Phone: 416-224-5959

Anthony’s Story

When a child is born, there are hopes and dreams for the future. Often times when a child has been diagnosed with a condition like Autism Spectrum Disorder (ASD), families feel uncertainty, and maybe even despair about the future of their child.

ISAND is not just in the business of providing leading edge therapies to children with ASD, we are also in the business of providing HOPE to their families. Here’s a story that we heard from a parent of a teen with ASD

For years we’ve been concerned that Anthony will have nowhere to go and nothing meaningful to do when he finishes school. Through his involvement with ISAND, we see Anthony grow and flourish and we now realize that there are possibilities for him after highschool. ISAND has given us hope and direction for the future.

ISAND needs your help to continue to provide HOPE to families like Anthony’s. Your contribution today will ensure that we can continue to provide help and HOPE for families who desperately need it.

Please donate today.

Visit by MP Ali Ehsassi

On Wednesday December 9, 2020 Ali Ehsassi, Member of Parliament Willowdale, came to ISAND for a tour and to provide us with four bags of PPE. Mr. Ehsassi, a supporter of ISAND and the work that we do provided us with mask, hand sanitizer, Canadian Flags, and a Certificate thanking and acknowledging ISAND for our role in helping families by providing leading edge therapy to children, youth and adults with ASD.

Employable Me

Three time karting champion, Austin Riley, the first professional race car driver with autism spectrum disorder sat down with ISAND’s world renowned developmental paediatrician, Dr. Wendy Roberts, to talk about his career as race car driver. The interview was filmed and will be part of an episode of season four of Employable Me, which airs on TVO and AMI. (The date of airing is not confirmed, but likely sometime in April 2021).

Austin has placed high in many races including winning first place in a Saleen Cup race at Portland International Speedway in 2019. He is living proof of his own famous saying that, Just because you have Autism, it doesn’t mean you can’t do great things. For more information on Austin and his acer, visit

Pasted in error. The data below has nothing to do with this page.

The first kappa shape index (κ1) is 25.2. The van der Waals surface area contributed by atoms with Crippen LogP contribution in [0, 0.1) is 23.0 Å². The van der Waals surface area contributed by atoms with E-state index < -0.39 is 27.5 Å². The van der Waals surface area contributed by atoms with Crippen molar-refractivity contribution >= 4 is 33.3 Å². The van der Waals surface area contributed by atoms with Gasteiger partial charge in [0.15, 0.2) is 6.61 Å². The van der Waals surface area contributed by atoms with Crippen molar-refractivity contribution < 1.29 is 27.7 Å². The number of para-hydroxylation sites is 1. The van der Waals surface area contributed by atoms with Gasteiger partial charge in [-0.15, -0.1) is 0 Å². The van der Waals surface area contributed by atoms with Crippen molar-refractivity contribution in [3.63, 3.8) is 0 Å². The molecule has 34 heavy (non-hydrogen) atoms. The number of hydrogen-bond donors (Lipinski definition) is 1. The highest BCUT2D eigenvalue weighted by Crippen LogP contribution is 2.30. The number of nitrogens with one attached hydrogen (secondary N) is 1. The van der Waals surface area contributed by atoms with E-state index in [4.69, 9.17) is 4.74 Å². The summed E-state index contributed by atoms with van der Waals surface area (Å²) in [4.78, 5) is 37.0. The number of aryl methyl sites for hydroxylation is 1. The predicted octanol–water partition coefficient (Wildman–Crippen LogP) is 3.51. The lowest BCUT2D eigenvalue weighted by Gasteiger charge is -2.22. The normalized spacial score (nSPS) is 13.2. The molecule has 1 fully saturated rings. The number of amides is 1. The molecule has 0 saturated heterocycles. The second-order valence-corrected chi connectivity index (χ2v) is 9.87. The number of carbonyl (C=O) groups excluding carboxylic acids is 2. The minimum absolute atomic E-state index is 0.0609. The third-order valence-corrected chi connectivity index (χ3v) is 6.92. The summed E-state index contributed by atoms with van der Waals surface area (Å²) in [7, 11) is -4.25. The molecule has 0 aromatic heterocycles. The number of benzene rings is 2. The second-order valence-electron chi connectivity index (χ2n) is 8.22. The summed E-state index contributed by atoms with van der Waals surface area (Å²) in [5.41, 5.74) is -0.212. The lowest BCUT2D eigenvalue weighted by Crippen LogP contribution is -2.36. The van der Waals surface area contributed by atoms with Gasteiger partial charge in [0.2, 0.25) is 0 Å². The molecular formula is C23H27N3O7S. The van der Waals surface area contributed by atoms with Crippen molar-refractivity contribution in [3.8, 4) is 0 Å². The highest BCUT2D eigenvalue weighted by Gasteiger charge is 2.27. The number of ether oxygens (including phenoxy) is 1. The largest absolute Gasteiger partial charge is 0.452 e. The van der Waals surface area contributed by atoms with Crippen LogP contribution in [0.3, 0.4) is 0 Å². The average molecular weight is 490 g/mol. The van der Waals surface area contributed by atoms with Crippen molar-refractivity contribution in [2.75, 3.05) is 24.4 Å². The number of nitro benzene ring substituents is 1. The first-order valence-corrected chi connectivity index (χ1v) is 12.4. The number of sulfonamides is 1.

ISAND disturbed by defence strategy in Minassian trial

The 28-year-old man, accused of killing 10 and injuring 16 after driving a van down Toronto’s Yonge Street in 2018 over the course of several minutes, has pleaded not criminally responsible to the charges.

Through his lawyers, Alek Minassian has pleaded not criminally responsible for his actions that day claiming that because of his Autism Spectrum Disorder (ASD) diagnosis, Mr. Minassian’s way of thinking is “severely distorted in a way similar to psychosis”, stated Dr. Rebecca Chauhan in a Toronto Star article.

At ISAND we believe this statement to be erroneous and damaging to the thousands of people living with ASD in the GTA. Minassian agrees that he intended to kill, that the murders were planned and deliberate, and that he in fact did cause the death of those people. To say that people with ASD lack the emotional awareness to understand that it is wrong to kill people is both wildly inaccurate and extremely dangerous.

ISAND embraces the uniqueness of everyone and believe that every person with ASD, given the right supports, can and should feel welcomed in their community.